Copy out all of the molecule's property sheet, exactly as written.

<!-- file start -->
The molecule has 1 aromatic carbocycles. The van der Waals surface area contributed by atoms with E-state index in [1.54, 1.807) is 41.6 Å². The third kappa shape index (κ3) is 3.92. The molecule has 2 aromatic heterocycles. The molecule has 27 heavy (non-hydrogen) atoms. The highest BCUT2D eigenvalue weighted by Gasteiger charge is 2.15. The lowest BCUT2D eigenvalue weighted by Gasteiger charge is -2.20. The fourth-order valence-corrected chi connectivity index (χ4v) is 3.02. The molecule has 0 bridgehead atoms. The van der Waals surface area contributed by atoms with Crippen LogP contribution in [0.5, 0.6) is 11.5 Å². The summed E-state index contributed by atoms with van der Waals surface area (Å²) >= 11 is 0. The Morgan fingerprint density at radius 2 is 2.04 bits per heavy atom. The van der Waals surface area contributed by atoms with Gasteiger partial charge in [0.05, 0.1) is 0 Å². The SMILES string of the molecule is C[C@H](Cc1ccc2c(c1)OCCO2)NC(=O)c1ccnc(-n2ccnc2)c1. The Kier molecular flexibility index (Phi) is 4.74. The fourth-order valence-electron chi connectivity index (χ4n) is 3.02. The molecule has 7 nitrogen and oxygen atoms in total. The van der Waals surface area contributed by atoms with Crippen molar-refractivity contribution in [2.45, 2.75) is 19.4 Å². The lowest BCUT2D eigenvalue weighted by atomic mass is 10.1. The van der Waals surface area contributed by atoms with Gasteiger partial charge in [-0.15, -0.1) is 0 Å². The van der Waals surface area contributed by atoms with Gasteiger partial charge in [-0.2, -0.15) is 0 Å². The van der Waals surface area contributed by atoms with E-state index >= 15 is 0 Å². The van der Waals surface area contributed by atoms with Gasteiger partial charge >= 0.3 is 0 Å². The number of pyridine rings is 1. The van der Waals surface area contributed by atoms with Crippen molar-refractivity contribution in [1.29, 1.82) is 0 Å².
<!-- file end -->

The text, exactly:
The molecule has 1 aromatic carbocycles. The van der Waals surface area contributed by atoms with E-state index in [1.54, 1.807) is 41.6 Å². The third kappa shape index (κ3) is 3.92. The molecule has 2 aromatic heterocycles. The molecule has 27 heavy (non-hydrogen) atoms. The highest BCUT2D eigenvalue weighted by Gasteiger charge is 2.15. The lowest BCUT2D eigenvalue weighted by Gasteiger charge is -2.20. The fourth-order valence-corrected chi connectivity index (χ4v) is 3.02. The molecule has 0 bridgehead atoms. The van der Waals surface area contributed by atoms with Crippen LogP contribution in [0.5, 0.6) is 11.5 Å². The summed E-state index contributed by atoms with van der Waals surface area (Å²) >= 11 is 0. The Morgan fingerprint density at radius 2 is 2.04 bits per heavy atom. The van der Waals surface area contributed by atoms with Gasteiger partial charge in [0.05, 0.1) is 0 Å². The SMILES string of the molecule is C[C@H](Cc1ccc2c(c1)OCCO2)NC(=O)c1ccnc(-n2ccnc2)c1. The Kier molecular flexibility index (Phi) is 4.74. The fourth-order valence-electron chi connectivity index (χ4n) is 3.02. The molecule has 7 nitrogen and oxygen atoms in total. The van der Waals surface area contributed by atoms with Crippen molar-refractivity contribution in [2.45, 2.75) is 19.4 Å². The lowest BCUT2D eigenvalue weighted by atomic mass is 10.1. The van der Waals surface area contributed by atoms with Gasteiger partial charge in [-0.15, -0.1) is 0 Å². The van der Waals surface area contributed by atoms with Gasteiger partial charge in [-0.2, -0.15) is 0 Å². The van der Waals surface area contributed by atoms with E-state index >= 15 is 0 Å². The van der Waals surface area contributed by atoms with Gasteiger partial charge >= 0.3 is 0 Å². The number of pyridine rings is 1. The van der Waals surface area contributed by atoms with Crippen molar-refractivity contribution in [1.29, 1.82) is 0 Å².